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UBC Theses and Dissertations

Criterion, convergent, and discriminant validation of the Hubley depression scale for older adults (HDS-OA) Myers, Sherrie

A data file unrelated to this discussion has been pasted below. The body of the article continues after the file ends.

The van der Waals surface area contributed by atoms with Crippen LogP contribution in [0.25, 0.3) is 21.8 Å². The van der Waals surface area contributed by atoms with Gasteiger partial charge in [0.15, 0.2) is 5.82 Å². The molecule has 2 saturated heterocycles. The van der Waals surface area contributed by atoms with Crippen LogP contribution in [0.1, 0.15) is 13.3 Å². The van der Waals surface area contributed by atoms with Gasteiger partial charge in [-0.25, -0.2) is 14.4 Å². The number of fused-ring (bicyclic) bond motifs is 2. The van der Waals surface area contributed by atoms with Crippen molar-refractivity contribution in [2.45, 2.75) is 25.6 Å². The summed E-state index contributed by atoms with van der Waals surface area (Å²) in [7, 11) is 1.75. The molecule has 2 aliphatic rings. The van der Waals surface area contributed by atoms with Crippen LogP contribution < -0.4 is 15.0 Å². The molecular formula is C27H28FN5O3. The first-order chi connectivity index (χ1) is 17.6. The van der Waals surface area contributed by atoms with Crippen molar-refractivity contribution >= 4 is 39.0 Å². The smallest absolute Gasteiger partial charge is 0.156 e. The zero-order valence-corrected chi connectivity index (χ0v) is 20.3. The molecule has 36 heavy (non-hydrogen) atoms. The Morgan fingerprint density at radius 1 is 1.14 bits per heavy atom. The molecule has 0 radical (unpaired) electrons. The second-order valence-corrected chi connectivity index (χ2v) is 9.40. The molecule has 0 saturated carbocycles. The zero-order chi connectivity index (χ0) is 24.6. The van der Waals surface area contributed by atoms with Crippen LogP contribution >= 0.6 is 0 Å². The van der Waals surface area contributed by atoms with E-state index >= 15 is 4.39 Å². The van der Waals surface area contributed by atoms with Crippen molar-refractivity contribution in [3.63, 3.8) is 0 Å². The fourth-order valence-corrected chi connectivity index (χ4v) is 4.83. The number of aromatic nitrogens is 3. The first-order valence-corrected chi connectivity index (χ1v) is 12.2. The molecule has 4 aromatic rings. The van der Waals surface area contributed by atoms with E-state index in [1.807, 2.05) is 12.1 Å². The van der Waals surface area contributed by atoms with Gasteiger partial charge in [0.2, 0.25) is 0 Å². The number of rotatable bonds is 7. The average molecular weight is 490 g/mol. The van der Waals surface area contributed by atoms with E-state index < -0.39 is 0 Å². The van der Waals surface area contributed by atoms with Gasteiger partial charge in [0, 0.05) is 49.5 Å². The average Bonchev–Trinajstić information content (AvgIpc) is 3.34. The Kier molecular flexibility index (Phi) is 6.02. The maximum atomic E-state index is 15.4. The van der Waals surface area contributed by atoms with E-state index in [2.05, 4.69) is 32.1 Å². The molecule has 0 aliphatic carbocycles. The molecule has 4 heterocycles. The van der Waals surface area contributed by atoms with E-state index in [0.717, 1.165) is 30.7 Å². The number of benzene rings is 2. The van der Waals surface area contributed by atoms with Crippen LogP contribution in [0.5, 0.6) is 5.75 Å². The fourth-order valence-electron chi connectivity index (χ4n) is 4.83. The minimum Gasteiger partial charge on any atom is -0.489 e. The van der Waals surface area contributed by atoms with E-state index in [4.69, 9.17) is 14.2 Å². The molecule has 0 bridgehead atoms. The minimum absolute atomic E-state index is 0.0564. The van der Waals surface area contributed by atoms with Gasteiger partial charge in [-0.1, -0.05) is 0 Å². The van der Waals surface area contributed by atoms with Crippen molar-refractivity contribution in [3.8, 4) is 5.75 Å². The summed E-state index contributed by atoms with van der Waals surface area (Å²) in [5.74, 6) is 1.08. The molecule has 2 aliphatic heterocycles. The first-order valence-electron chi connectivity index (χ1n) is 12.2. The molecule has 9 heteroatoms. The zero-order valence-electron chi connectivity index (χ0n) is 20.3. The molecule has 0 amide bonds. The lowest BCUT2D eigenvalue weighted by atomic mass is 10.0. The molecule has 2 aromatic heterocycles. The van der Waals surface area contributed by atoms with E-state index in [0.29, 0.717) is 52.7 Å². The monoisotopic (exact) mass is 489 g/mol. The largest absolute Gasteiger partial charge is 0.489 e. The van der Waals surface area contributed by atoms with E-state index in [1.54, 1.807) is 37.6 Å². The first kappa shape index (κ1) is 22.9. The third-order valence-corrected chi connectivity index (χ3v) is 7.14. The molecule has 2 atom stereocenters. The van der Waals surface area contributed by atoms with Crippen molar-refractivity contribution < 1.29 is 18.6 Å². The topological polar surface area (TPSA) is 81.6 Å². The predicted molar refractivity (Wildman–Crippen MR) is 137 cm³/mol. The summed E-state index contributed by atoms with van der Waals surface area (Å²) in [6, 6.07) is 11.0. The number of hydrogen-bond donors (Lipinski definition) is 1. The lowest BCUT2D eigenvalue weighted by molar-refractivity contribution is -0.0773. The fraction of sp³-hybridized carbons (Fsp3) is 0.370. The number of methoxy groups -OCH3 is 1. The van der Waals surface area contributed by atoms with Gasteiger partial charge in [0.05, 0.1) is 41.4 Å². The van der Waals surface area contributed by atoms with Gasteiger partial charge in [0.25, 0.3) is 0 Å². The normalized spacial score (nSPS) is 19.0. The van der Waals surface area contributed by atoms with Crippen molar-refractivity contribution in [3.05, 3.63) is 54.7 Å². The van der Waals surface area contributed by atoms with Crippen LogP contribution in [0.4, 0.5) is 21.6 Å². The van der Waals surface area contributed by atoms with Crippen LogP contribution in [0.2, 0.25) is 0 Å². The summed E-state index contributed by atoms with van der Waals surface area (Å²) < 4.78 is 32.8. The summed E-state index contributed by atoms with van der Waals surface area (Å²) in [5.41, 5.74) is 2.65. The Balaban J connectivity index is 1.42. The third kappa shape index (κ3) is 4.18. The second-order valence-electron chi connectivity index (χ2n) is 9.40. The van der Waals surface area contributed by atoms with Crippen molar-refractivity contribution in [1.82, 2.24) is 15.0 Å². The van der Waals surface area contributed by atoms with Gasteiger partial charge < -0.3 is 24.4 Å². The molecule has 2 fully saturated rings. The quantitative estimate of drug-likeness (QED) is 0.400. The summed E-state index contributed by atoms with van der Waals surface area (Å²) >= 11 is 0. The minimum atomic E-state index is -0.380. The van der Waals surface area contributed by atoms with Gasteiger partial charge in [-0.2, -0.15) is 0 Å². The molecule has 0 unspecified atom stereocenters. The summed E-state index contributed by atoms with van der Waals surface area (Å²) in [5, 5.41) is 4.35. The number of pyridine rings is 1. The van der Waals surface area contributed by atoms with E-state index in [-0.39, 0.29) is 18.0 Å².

There is a current need for an accurate screening measure for depression in older adults in both clinical and research settings. The Hubley depression scale for older adults (HDS-OA; Hubley, 1998) is a short 16-item depression screen designed for the elderly that is based on the Diagnostic and Statistical Manual of Mental Disorders, Fourth Edition (DSM-IV). It uses a yes/no response format, large font size, and reminders of the reference period. Currently, it lacks sufficient psychometric evidence to support its use. The only other depression screen designed for older adults is the Geriatric Depression Scale (GDS; Yesavage et al., 1983). The 30-item GDS and the shorter form GDS-15 (Sheikh & Yesavage, 1986) also use a yes/no response format but are not based on DSM-IV criteria for depression. The purpose of the study was to examine and compare the psychometric properties of the HDS-OA, GDS, and GDS-15 using a sample of 18 depressed and 18 non-depressed older adults. Validation evidence was presented to support inferences made from the HDS-OA total score, and the results of the measures were compared to determine if the HDS-OA performed as well or better than the GDS and GDS-15. Score reliability was examined through a measure of internal consistency. Construct validity was examined by correlating depression measure scores to provide evidence of convergent validity and through correlations with anxiety, cognitive status, and self-rated health scores to examine evidence of discriminant validity. Criterion-related validity was examined through differences in depressed and non-depressed group scores and levels of sensitivity and specificity found at an optimum cut score. The study findings revealed high internal consistency for the HDS-OA, evidence of convergent validity with the GDS and GDS-15, evidence of discriminant validity when correlated with anxiety, cognitive status, and self-rated health scores, and a significant difference between group scores, which attributes to the ability of the HDS-OA to differentiate between individuals with depression and those without. In these analyses, the HDS-OA performed as well as the GDS and GDS-15. The HDS-OA revealed higher sensitivity than the GDS and GDS-15 though, indicating slightly better performance in accurately identifying individuals with depression.

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